The winners of the ‘Press Photographer of the Year Awards 2017 will be announced at a ceremony in Dublin on 27th January 2017. The winning images will form the ‘Press Photographer of the Year Exhibition 2017, which will tour selected venues around the country throughout the year.
#PPAIAWARDS @PPAI_IRL www.ppai.ie
For further information, or images, please contact:
Mary Crotty or Aoife Sherwin
Crotty Communications Tel: (01) 661 8777, Mob: (087) 2567751
In 2009 a young man from Tipperary, Michael Dwyer, was shot dead by a secret police unit in a dramatic hotel raid in Santa Cruz, Bolivia. In this very personal film his mother, Caroline, travels to Bolivia, Brazil, Washington and Brussels as she searches for answers and looks for an international inquiry into why her son died such a terrible death so far from home.
Accused after his death of being tied in with terrorist group activity against Bolivia and its President, Evo Morales, Michael Dwyer did not have the opportunity to answer questions or refute any of the reports subsequently written about him. His mother, Caroline, has spent much of the last six years trying to find out what happened to her son.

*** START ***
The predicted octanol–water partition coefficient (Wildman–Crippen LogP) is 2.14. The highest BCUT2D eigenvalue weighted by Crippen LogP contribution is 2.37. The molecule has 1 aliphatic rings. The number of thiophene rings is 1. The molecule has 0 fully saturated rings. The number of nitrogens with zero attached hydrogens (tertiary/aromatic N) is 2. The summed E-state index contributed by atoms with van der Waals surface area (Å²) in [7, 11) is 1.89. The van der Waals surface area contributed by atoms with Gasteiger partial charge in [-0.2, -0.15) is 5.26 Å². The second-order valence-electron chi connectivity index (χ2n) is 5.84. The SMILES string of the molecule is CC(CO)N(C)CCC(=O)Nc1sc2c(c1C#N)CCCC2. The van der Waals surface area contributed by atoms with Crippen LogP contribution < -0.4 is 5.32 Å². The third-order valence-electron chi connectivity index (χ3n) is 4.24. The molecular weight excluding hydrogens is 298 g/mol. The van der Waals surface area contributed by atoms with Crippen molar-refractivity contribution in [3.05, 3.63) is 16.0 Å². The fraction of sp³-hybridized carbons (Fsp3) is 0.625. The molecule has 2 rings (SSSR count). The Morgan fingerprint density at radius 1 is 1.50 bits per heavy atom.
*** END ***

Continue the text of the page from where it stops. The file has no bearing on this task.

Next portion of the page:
Since the night when Michael Dwyer, Eduardo Rozsa Flores and Arpad Magyarosi were killed and two more men were taken into custody, there were doubts that the story put into the international press was totally accurate. It had all the elements of a deadly thriller but with many loose ends and extraordinary explanations for what happened and Michael Dwyer’s role in it all.
This documentary explores what led a seemingly ordinary young man like Michael Dwyer to Bolivia and how he got caught up in something so unimaginable that it led to his violent death there at the hands of the secret police. To his mother, Caroline, it is unthinkable that he could have been guilty of all the things he was accused of in the wake of his death; she has to go and find out now for herself what happened.
View the trailer here